CPD’s Impending Consent Decree Holds Promise to Improve Safety for Over-Policed Disabled Population
Posted on February 13, 2019
According to a new article from the Chicago Reporter, the current draft of the consent decree imposed by federal court on the Chicago Police Department will include provisions intended to specifically address the safety of individuals with disabilities. The consent decree in its current form includes items addressing reforms to policies governing police officers’ interaction with individuals with disabilities. Among these measures is the creation of a “training bulletin” that prescribes methods for identifying and accommodating various types of disabilities.
Most crucially, though, the draft designates an Americans with Disabilities Act liaison within the department. This liaison would not only be able to process concerns from citizens, but conduct periodic reviews of how CPD policies do or do not address them.
The report, which was produced in collaboration with City Bureau, underscores the dire need for instilling more sensitivity in officers toward citizens with disabilities. As the piece’s author, Nissa Rhee, aptly points out, a Cornell University study concluded that Individuals with mental or physical disabilities are 44 percent more likely than non-disabled individuals to be arrested by age 28. Paired with data from University of New Hampshire’s Institute on Disability indicating that nearly 13 percent of all Americans have some sort of medically recognized disability, this statistic makes evident the very real danger that 1 in 8 people face from interactions with under-trained law enforcement.
It is also worth noting that the potential for harm in interactions with law enforcement is compounded by the fact that Americans with disabilities are also disproportionately more likely to be victims of violent crime, increasing the likelihood of dealing with police (in some capacity) that much more.
A number of prominent voices in the community advocating police reform contend that the consent decree, as it stands, does not go far enough to protect Chicago’s most vulnerable. Karen Sheley, director of ACLU of Illinois’s Police Practices Project, emphasized the need for more than the guidance document that “training bulletin” would amount to, but actual training sessions devoted to preparing officers to address the needs of Chicago’s citizens with disabilities. Other activists, like disabled activist and victim of police misconduct Eric Wilkins, go further by adding that such training should be facilitated by an individual with disabilities, as a way to foster improved ties between CPD and the communities they serve.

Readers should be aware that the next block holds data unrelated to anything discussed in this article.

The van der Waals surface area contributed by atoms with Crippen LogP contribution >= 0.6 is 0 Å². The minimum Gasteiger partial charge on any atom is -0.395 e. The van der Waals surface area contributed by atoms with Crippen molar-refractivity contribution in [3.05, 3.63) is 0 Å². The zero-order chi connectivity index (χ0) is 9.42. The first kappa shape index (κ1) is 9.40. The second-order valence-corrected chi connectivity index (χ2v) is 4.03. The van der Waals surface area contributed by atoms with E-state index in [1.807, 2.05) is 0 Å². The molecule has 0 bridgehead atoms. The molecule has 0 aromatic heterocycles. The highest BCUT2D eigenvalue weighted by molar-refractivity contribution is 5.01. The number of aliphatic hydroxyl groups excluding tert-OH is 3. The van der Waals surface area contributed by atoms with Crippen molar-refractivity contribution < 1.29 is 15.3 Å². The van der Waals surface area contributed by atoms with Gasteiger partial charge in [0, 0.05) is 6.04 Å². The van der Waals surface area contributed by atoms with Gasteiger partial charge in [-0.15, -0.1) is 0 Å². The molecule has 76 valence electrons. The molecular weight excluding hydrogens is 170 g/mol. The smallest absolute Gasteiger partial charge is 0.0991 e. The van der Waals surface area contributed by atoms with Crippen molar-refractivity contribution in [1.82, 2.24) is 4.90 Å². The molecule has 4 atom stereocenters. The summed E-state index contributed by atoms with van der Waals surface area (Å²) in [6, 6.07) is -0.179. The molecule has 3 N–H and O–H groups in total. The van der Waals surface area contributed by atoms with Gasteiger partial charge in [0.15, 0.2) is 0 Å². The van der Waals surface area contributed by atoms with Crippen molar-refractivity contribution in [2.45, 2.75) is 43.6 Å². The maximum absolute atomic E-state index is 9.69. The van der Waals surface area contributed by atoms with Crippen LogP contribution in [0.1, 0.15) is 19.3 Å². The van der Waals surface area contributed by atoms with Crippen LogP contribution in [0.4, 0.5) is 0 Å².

Other organizers are taking a more direct approach to moving disability-conscious police reform. In response to unaddressed community concerns about CPD’s treatment of disabled citizens, a coalition of Chicago civil liberties groups filed suit against the city. In the suit, known as “Communities United,” the plaintiffs seek to compel the city to include reform of policies toward disabled citizens as part of the consent decree. According to one of the attorneys bringing the suit, Amanda Anholt, CPD currently does not keep sufficient records of officer interaction with disabled persons, nor is there a policy to specifically address how such interactions should be handled.
What all of these efforts have in common is an insistence that the final consent decree incorporate greater community input. Fortunately, advocacy efforts by community leaders and legal challenges by allied community stakeholders provide recourse for when those with the power to draft the consent decree fail to respond to their needs.
You can read the full article from the Chicago Reporter here.